Iceland, Liechtenstein and Norway – which are not EU member states – have thus adopt most EU legislation concerning the single market, however with notable exclusions including laws regarding agriculture and fisheries. Switzerland – also not an EU member state – has not joined the EEA. However, Switzerland has a series of bilateral agreements with the EU which allow it also to participate in the internal market.
The Digital Single Market Strategy
Recognizing that in particular successful digital business models depend on a large market due to network effects, the European Commission under its former president Juncker has made it a priority to create a Digital Single Market where not only the free movement of goods, persons, services and capital is ensured but where citizens and businesses can seamlessly and fairly access online goods and services. The Digital Single Market, when completed, can create opportunities for new startups and allow existing companies from the digital economy to grow and profit within a market of over 500 million people.
The Digital Single Market Strategy is built on three pillars:
- Access: better access for consumers and businesses to digital goods and services across Europe;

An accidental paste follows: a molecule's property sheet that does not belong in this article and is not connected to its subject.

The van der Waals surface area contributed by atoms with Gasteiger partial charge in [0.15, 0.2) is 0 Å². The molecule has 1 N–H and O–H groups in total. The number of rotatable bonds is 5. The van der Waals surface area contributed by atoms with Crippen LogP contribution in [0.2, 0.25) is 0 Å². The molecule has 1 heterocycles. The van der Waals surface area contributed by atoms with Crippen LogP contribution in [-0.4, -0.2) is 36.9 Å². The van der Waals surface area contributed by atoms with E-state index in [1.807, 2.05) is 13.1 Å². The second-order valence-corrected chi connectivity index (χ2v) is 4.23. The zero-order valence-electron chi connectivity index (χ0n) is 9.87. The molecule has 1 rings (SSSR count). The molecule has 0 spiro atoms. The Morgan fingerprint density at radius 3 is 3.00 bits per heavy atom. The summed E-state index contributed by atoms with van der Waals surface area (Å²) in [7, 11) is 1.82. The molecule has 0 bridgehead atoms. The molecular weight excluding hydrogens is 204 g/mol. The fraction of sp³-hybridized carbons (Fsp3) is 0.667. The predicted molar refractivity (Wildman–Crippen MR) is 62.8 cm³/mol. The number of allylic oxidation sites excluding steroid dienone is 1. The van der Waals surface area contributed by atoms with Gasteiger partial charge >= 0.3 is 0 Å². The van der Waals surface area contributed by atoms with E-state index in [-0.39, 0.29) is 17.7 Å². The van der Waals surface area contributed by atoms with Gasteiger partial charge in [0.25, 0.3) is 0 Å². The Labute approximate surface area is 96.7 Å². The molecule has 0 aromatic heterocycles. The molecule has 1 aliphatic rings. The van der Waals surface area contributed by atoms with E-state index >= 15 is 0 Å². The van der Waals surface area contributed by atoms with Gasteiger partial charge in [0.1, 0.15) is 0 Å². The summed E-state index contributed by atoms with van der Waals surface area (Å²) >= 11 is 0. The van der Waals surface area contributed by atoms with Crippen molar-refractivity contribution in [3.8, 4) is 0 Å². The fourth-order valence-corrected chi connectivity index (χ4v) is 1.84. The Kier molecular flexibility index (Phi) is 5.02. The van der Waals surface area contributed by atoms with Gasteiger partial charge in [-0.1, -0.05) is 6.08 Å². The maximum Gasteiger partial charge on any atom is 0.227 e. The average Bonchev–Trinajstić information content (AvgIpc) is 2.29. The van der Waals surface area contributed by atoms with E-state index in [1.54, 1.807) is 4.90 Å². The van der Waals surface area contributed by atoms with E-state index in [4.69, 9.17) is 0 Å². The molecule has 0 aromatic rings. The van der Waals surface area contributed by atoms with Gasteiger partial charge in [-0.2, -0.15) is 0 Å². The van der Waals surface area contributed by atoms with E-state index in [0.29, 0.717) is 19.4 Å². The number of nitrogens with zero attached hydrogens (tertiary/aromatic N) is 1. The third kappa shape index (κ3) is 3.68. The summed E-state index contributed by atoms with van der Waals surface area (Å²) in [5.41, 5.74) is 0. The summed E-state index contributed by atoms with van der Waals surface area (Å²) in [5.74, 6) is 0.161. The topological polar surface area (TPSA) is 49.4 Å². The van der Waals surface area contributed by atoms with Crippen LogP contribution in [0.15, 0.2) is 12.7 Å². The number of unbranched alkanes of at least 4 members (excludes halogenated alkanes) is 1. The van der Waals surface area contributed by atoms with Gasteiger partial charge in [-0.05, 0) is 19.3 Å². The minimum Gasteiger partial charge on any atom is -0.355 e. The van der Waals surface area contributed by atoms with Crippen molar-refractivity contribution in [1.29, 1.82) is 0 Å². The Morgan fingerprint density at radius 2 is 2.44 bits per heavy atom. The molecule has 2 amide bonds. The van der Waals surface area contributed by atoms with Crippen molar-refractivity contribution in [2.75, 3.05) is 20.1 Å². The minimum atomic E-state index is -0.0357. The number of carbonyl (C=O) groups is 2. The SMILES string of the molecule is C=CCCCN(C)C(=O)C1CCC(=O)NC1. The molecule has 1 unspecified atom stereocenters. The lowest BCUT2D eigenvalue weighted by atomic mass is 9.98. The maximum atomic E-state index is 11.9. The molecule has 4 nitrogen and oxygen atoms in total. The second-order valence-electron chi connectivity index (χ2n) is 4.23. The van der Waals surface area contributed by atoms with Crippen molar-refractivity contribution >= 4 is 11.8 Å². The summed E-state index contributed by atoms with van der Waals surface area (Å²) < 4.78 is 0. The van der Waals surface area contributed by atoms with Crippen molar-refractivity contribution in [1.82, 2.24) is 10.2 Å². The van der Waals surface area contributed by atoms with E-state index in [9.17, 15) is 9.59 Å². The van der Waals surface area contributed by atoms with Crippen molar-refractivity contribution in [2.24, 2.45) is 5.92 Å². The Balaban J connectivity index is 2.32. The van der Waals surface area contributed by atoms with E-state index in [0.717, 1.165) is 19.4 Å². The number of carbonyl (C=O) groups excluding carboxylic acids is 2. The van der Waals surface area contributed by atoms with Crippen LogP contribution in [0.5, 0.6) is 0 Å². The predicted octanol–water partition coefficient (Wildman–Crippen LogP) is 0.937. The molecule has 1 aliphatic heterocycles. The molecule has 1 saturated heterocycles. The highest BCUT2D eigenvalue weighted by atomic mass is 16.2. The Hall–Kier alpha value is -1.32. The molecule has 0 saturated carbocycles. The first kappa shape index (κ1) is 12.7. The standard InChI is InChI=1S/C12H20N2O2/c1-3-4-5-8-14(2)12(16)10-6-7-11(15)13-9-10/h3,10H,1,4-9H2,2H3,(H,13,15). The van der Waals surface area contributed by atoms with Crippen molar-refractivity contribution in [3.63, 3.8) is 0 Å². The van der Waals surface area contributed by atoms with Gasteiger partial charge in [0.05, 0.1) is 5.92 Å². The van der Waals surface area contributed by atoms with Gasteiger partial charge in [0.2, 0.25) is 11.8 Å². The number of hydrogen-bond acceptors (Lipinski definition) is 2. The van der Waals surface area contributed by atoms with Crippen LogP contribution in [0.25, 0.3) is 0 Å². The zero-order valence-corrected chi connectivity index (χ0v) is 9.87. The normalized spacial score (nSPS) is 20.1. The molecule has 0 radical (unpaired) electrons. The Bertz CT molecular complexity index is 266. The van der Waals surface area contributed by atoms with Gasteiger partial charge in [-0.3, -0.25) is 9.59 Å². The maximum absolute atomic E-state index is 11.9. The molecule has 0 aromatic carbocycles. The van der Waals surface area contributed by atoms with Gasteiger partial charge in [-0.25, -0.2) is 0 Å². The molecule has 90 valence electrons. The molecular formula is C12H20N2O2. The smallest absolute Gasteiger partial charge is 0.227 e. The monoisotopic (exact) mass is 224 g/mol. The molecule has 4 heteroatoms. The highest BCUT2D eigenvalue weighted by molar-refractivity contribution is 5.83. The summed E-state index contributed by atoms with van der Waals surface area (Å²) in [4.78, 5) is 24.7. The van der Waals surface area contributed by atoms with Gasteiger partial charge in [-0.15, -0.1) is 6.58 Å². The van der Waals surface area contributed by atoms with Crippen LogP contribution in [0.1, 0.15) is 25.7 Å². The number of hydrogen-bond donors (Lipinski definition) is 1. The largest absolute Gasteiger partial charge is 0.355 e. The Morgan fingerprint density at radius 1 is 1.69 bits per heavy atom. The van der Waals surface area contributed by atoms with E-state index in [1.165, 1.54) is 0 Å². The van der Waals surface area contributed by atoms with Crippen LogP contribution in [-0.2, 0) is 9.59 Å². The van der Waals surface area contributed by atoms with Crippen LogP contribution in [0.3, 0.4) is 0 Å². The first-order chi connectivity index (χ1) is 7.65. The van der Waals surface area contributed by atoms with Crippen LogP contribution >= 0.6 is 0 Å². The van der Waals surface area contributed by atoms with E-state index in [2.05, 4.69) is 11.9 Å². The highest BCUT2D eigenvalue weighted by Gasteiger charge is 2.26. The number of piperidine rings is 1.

- Environment: creating the right conditions and a level playing field for digital networks and innovative services to flourish;
- Economy & society: maximising the growth potential of the digital economy.
To make the Digital Single Market a reality, the Commission adopted the “Digital Single Market Strategy” (DSM) in May 2015 which set out the major challenges and key actions aiming at boosting EU’s economic competitiveness in the digital realm, namely:
- Offering better online access for consumers and businesses to digital goods and services;
- Ensuring the provision of innovative services and high-speed connectivity;
- Providing the right framework for a data-based economy and boosting E-skills.
Thus far, the European Commission has launched a broad set of initiatives – such as the “Contract Initiative“, “Digitizing European Industry“, the “E-Commerce Initiative” or the “Single Digital Gateway”– and issued several communications – i.e. on Connectivity – to realize the Digital Single Market. Especially, the directive on copyright in the Digital Single Market which came into force in April 2019 was widely discussed and protested. Two articles of the directive, namely article 15 and article 17, drew major attentions and were opposed by tech companies and internet users. Article 15 allows newspaper stronger control and re-use of their products, which is believed to impact internet services like news aggregators. Article 17 mandates service providers that host user-generated content such as YouTube to employ “effective and proportionate” measures to prevent users from violating copyright. Protesters highlighted that laws in this direction would provide the legal basis for upload filters which could quell freedom of speech. However, as this is a directive and individual member countries have two years to draft respective laws, these can vary and do not need to take the full extent of the directive.